The son of Douglas Walters and Clara Pomello, Walters was of English and Italian descent and was brought up as a Roman Catholic. At the outbreak of the Second World War he was in Italy and was interned, but after the Armistice of 1943 he was released and served for eleven months with the Italian Resistance. He then returned to England and was educated at Downside School and St Catharine's College, Cambridge, where he read Modern Languages.
In the late 1950s, Walters was employed as personal assistant to the Conservative peer Lord Hailsham throughout his chairmanship of the Conservative Party. In 1960, he was appointed MBE for political services.
At the 1959 general election, Walters contested Blyth for the Conservatives, fighting the seat again the next year at a by-election after Alf Robens was promoted to the House of Lords. In October 1962 he was selected as his party's candidate for the safe seat of Westbury, which he represented as Member of Parliament (MP) for 28 years from 1964. During his early years in the Commons he worked closely with Shadow Foreign Secretary Sir Alec Douglas-Home, of whom he later wrote "I could not imagine a more considerate, fair, or civilised person to serve."
Following the Six-Day War of 1967, Walters visited Palestine with his parliamentary colleague Ian Gilmour, and in a joint statement they said "The Israeli attitude to the refugees becomes clearer when their return rather than their expulsion is considered. Most people in Britain probably believe that Israel has agreed to their return and that repatriation is now satisfactorily proceeding. Nothing could be further from the truth." This was an early signal of the willingness of Walters and Gilmour to work closely together to explain the Arab point of view to the Western world, and they became close allies.
Outside parliament, Walters served as Chairman of Middle East International, founded in 1971 with "a mission to provide authoritative and independent news and analysis on the Middle East." A sympathiser with Arab interests, from 1970 to 1982 he was Chairman of the Council for the Advancement of Arab-British Understanding and from 1978 to 1981 joint Chairman of the Euro-Arab Parliamentary Association. He was also a company director with interests in investment, advertising, public relations and travel.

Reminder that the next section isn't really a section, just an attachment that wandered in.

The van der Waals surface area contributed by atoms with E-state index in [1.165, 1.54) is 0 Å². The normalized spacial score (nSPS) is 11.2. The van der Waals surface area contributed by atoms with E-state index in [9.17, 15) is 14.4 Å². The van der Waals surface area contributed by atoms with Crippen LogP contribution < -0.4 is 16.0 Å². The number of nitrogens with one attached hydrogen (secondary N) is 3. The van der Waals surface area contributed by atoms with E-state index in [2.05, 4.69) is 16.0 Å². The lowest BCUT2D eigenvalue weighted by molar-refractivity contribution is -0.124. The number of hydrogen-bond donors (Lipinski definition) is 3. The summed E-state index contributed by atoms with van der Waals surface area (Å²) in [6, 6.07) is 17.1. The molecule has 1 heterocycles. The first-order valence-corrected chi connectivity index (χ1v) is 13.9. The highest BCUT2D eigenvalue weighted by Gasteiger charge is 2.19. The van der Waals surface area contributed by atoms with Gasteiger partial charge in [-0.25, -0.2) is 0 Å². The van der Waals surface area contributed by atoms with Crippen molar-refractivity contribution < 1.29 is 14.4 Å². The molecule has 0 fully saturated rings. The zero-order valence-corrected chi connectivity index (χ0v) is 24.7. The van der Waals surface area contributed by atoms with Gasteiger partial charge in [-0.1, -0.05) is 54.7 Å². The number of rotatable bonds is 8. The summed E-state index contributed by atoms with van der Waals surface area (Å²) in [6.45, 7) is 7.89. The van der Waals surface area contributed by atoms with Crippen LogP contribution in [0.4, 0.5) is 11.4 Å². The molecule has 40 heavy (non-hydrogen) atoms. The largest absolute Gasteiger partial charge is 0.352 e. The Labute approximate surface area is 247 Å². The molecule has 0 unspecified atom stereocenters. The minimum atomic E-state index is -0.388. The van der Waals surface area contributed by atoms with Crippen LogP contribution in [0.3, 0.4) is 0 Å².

When the Conservatives returned to government in 1979, Walters's well-known pro-Arabism cost him the chance of advancement as a Foreign Office minister, the area in which his hopes lay, as in the shape of Gilmour Margaret Thatcher was willing to appoint one pro-Arab colleague, but not two.
Walters has been married three times: firstly in 1955 to Vanora, a daughter of the surgeon Sir Archibald McIndoe (divorced 1969); secondly to Celia Sandys, daughter of the politician Duncan Sandys (divorced 1979); and thirdly, in 1981, to Bridgett Shearer (divorced 1992). By his first wife he has one son and one daughter, by his second wife one son and by his third wife one daughter and one son.
- Dennis Walters, Not Always With the Pack (London: Constable, 1989), p. 26 et seq.
- Charles Roger Dod, Robert Phipps Dod, Dod's Parliamentary Companion 1991, p. 595
- Walters, op. cit., p. 86.
- Walters, op. cit., pp. 106–108
- Walters, op. cit., p. 108
- Walters, op. cit., p. 145
- Sami Hadawi, Bitter Harvest: a modern history of Palestine (1991), p. 147
- Alan Watkins, Brief lives: with some memoirs (1982), p. 51
- Walters, op. cit., p. 192
- The Times Guide to the House of Commons, Times Newspapers Ltd, 1966, 1987 & 1992
- Leigh Rayment's Peerage Pages [self-published source][better source needed]
- Hansard 1803–2005: contributions in Parliament by Dennis Walters
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